5 Tips for Going from Overwhelmed to Organized

With midterms right around the corner, its time to admit that we are all a little stressed. We have piled on our social life, health, and every other little thing to the top of our heaps of homework. Now that it’s almost time to start reviewing the first half of the semester, I have a few tips and tricks to help you stay sane.


  • Don’t overlook the usefulness of sticky notes

This one may sound a little weird at first, but I promise sticky notes can come in handy. Write down helpful reminders and stick them somewhere you’ll notice.


For example, what if you saw it was going to rain and needed to remember to grab your umbrella before heading out for class? Just write it down and stick it on the door the night before.


You’ll more than likely see it, take note of the reminder, and grab your umbrella. These little notes can also be helpful to boost your mood. Write down and stick around positive thoughts, quotes, song lyrics, or anything else you feel may be useful in upping your attitude.


  • Utilize to-do lists

Similar to a planner, to-do lists organize your thoughts.


However, they clearly outline your tasks for that day, and that day only, which makes it much less overwhelming to understand. It is also helpful to review the events throughout the day and check them off as you go. You may want to break down your tasks into categories such as school, social, and personal.


  • Keep a planner

I know you’ve heard this a million times, but I cannot stress enough just how helpful my planner has been for my first semester thus far. I recommend color coding your assignments for each class.


I also want to stress how important it is to schedule other events in your planner like study time, social time, and any club activities you may have. Online planners are also a good resource. Apps like Google calendar and Timetable make it easy to enter and categorize all of your events.


  • Prioritize your tasks in your planner or to-do list

Although these tools are helpful, the amount of things college life throws at students may still seem like a lot to handle. Now that you have your plan or list, where do you start? In order to answer this, it may be helpful to prioritize your tasks into the following three categories:


A-level tasks: top priority (must be done as soon as possible)


B-level tasks: medium priority (can be done over the course of a few days)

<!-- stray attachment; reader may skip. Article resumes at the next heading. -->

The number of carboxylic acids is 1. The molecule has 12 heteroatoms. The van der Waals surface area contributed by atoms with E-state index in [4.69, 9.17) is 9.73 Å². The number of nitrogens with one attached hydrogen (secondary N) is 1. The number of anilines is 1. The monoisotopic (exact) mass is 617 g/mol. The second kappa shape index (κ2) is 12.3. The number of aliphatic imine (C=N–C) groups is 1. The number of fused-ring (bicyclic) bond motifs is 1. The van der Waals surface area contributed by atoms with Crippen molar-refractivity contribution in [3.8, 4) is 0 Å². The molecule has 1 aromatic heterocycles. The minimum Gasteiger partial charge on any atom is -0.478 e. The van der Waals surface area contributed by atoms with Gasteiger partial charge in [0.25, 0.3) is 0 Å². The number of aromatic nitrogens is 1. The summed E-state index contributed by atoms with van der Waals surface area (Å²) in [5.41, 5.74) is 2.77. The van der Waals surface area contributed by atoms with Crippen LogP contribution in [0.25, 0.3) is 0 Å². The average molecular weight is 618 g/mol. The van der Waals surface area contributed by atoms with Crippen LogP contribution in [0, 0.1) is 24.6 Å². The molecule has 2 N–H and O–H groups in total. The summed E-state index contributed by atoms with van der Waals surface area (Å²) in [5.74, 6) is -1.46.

C-level tasks: low priority (items that may not need to be done right now, but should be given some thought)


This gives you an idea of which task you should do first and which ones can wait.


  • Study in multiple ways

When I’m in class, I prefer to take handwritten notes, but when I’m studying I find it helpful to type my notes in an organized, bulleted fashion. I am a visual learner, so I find that this method allows me to insert pictures or graphics into the notes that make the content more memorable.


I also find that flowcharts or webs make ideas easier to connect and remember.


For auditory learners, utilize recordings of lectures if your instructor has given you permission or posts them online. I also recommend recording yourself reading your notes and playing that back while studying them.


As for kinesthetic learners, hands-on activities like flashcards could be a useful tool. They are also active learners meaning it may help to be active while studying such as chewing gum, using a fidget cube, or even walking around while reading.


Don’t be afraid to try these different study methods no matter what type of learner you are. They may help you organize the information in a way you’ve never seen before.


Overall, college can seem like a lot at times. I know I’ve only been here for a little over a month, but I can clearly see how overwhelming it can be. I’ll admit it was and still is a little much for me at times, but I have used these ways to turn the craziness of college into an everyday schedule of early adulthood.


With these tips, you can join me in making this adjustment and conquering the chaos of college life.